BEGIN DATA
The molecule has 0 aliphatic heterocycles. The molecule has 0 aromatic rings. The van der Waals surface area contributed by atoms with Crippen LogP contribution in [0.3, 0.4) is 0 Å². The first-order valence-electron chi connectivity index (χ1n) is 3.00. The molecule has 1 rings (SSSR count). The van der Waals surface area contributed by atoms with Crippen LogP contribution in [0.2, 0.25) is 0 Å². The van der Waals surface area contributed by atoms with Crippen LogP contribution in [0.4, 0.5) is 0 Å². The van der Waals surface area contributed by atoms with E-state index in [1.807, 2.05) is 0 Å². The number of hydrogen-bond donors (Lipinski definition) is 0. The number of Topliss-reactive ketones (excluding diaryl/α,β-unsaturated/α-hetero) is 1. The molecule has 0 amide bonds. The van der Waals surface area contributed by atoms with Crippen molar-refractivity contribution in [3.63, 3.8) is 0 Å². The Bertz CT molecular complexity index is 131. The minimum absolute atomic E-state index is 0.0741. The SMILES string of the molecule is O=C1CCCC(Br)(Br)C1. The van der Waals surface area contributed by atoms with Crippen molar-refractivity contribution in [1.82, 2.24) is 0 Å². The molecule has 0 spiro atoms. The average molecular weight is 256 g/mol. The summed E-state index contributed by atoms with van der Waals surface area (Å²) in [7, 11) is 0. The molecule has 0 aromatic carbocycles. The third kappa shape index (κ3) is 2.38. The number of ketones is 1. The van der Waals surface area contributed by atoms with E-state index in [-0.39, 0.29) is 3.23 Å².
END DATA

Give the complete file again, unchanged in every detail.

The molecule has 0 aliphatic heterocycles. The molecule has 0 aromatic rings. The van der Waals surface area contributed by atoms with Crippen LogP contribution in [0.3, 0.4) is 0 Å². The first-order valence-electron chi connectivity index (χ1n) is 3.00. The molecule has 1 rings (SSSR count). The van der Waals surface area contributed by atoms with Crippen LogP contribution in [0.2, 0.25) is 0 Å². The van der Waals surface area contributed by atoms with Crippen LogP contribution in [0.4, 0.5) is 0 Å². The van der Waals surface area contributed by atoms with E-state index in [1.807, 2.05) is 0 Å². The number of hydrogen-bond donors (Lipinski definition) is 0. The number of Topliss-reactive ketones (excluding diaryl/α,β-unsaturated/α-hetero) is 1. The molecule has 0 amide bonds. The van der Waals surface area contributed by atoms with Crippen molar-refractivity contribution in [3.63, 3.8) is 0 Å². The Bertz CT molecular complexity index is 131. The minimum absolute atomic E-state index is 0.0741. The SMILES string of the molecule is O=C1CCCC(Br)(Br)C1. The van der Waals surface area contributed by atoms with Crippen molar-refractivity contribution in [1.82, 2.24) is 0 Å². The molecule has 0 spiro atoms. The average molecular weight is 256 g/mol. The summed E-state index contributed by atoms with van der Waals surface area (Å²) in [7, 11) is 0. The molecule has 0 aromatic carbocycles. The third kappa shape index (κ3) is 2.38. The number of ketones is 1. The van der Waals surface area contributed by atoms with E-state index in [-0.39, 0.29) is 3.23 Å².